- Nifty 50 surged to an all-time high of 20,222 on September 15. However, Dalal Street has faced challenges in maintaining this peak.
What should investor do amid all the euphoria around markets?
Amid all the fuss around FII selling, it is crucial to recognize India’s unique position in the global landscape. Despite trading at a premium compared to its emerging market counterparts, India’s valuations must be interpreted through the lens of its robust growth potential.
As the fastest growing large economy, India stands tall with the support of a stable political scenario, a vast domestic market, favorable demographic factors, and its emergence as a viable alternative to China as a manufacturing powerhouse.
Interestingly, Domestic Institutional Investors (DIIs) took advantage of the situation. Despite the challenges posed by FII selling, Domestic investor have remained resilient and invested heavily as markets cooled off.
In October so far, the Nifty Midcap index saw a 4.1 percent decline, while the Nifty Smallcap index fell by 1.7 percent, compared to the benchmark Nifty’s 3.0 percent drop. For long-term investors, the best strategy is to remain steady and focus on quality investments. Adding to holdings during market dips could be beneficial. While predicting short-term market fluctuations is challenging, the market might appear reasonably valued if it corrects further and geopolitical risks stabilize.
Markets this week
| ||23rd Oct 2023 (Open)||27th Oct 2023 (Close)||%Change|
|Nifty 50||₹ 19,522||₹ 19,047||-2.40%|
|Sensex||₹ 65,422||₹ 63,783||-2.50%|
Source: BSE and NSE
- Indian indices experienced a second consecutive weekly decline ending on October 27, reflecting investor apprehension due to escalating geopolitical tensions, higher interest rates, and global market weaknesses.
- Across sectors, all indices closed in negative territory:
- Nifty Media index declined by 5.3%.
- Nifty Metal index saw a nearly 4% drop.
- Nifty Information Technology, Nifty Oil & Gas, and Nifty Realty indices all decreased by nearly 3% each.
- During the week, foreign institutional investors (FIIs) accelerated their selling activities, disposing of equities worth Rs 13,187.01 crore. In contrast, domestic institutional investors (DIIs) stepped in by purchasing equities valued at Rs 11,553.34 crore, mitigating some of the selling pressure.
- FIIs offloaded equities totalling Rs 26,598.73 crore.
- DIIs, however, made substantial purchases, acquiring equities worth Rs 23,437.14 crore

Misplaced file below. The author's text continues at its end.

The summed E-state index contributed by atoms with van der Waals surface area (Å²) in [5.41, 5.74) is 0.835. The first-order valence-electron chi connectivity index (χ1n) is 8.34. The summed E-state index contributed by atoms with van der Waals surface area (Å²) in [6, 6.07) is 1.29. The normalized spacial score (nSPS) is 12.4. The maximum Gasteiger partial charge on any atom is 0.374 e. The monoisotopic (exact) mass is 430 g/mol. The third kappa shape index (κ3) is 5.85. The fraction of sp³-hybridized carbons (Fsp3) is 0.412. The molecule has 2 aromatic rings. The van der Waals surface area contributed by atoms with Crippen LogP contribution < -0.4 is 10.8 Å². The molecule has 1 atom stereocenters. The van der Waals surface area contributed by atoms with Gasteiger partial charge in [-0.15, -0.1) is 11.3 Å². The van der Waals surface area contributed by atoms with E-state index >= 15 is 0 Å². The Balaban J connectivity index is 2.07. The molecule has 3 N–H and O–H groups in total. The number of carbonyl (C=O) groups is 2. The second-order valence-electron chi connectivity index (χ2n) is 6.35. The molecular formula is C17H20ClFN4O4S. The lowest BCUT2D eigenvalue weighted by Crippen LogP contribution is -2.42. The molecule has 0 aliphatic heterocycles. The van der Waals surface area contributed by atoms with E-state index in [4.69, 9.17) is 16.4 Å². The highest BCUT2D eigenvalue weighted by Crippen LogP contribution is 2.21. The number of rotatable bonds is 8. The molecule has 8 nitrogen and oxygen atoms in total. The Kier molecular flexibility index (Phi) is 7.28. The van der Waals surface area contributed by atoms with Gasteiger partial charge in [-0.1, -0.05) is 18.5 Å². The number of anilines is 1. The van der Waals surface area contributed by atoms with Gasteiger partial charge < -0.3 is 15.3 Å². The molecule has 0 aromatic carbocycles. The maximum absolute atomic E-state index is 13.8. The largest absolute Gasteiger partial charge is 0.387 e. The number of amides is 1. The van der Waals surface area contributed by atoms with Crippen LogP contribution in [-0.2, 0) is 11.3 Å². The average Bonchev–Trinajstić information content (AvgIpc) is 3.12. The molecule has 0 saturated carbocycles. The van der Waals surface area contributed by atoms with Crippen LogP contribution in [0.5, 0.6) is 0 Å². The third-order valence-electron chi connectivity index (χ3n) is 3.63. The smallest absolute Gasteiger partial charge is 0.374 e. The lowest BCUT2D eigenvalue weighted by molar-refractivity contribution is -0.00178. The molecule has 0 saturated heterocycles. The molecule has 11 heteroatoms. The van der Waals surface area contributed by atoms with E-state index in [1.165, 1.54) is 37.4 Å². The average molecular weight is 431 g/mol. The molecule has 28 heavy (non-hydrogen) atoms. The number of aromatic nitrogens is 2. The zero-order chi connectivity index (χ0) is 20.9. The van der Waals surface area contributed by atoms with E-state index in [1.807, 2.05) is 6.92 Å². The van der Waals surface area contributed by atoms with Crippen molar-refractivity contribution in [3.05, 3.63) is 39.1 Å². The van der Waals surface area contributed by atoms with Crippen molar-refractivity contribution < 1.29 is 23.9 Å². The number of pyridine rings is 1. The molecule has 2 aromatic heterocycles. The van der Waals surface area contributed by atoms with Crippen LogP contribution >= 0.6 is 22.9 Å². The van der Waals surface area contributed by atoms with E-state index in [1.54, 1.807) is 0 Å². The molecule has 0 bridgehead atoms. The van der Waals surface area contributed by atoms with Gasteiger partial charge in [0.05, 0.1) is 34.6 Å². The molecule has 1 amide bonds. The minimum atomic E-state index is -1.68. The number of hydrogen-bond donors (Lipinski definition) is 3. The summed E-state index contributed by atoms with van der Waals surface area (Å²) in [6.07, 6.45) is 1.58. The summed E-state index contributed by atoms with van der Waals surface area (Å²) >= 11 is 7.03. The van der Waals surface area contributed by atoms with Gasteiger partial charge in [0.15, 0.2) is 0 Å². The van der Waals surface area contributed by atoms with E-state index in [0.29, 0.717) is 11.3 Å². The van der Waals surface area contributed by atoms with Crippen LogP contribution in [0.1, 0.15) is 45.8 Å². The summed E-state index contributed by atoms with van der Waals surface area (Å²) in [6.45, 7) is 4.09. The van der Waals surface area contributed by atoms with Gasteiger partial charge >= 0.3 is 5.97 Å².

Weekly Leader Board
NSE Top Gainers
|Axis Bank||▲ 2.28%|
|HCL Technologies||▲ 0.80%|
|Coal India||▲ 0.50%|
NSE Top Losers
|UPL||▼ 7.42 %|
|Adani enterprises||▼ 5.52%|
|HDFC Life||▼ 4.89%|
|JSW Steel||▼ 4.86%|
|Asian Paints||▼ 4.85%|
Stocks that made the news this week:
- Canara Bank witnessed a remarkable 6 percent surge in its stock value following the announcement of a substantial 42.8 percent increase in its net profit, which amounted to Rs 3,606 crore during the second quarter of FY24. Additionally, the bank’s net interest income demonstrated strong growth, surging by almost 20 percent to reach Rs 8,903 crore in the same quarter.
- Ipca Laboratories witnessed a significant surge of approximately 6 percent following the favorable Voluntary Action Indicated (VAI) classification by the US Food and Drug Administration for its Ratlam unit, surprising the market positively. This development propelled the stock to reach its 52-week high on the stock exchanges, reflecting the strong investor confidence in the company’s prospects. The news of the VAI classification served as a catalyst, driving the stock’s impressive performance in the market.
- Adani Group shares faced downward pressure after reports emerged that one of its auditors, SR Batliboi, affiliated with EY, was under scrutiny by India’s accounting regulator, the National Financial Reporting Authority (NFRA). The NFRA had requested files and communications from SR Batliboi, which audits five prominent Adani Group companies, including Adani Power, Adani Green Energy, Adani Wilmar, as well as cement giants Ambuja Cements and ACC. This development led to market concerns, causing a decline in Adani Group shares.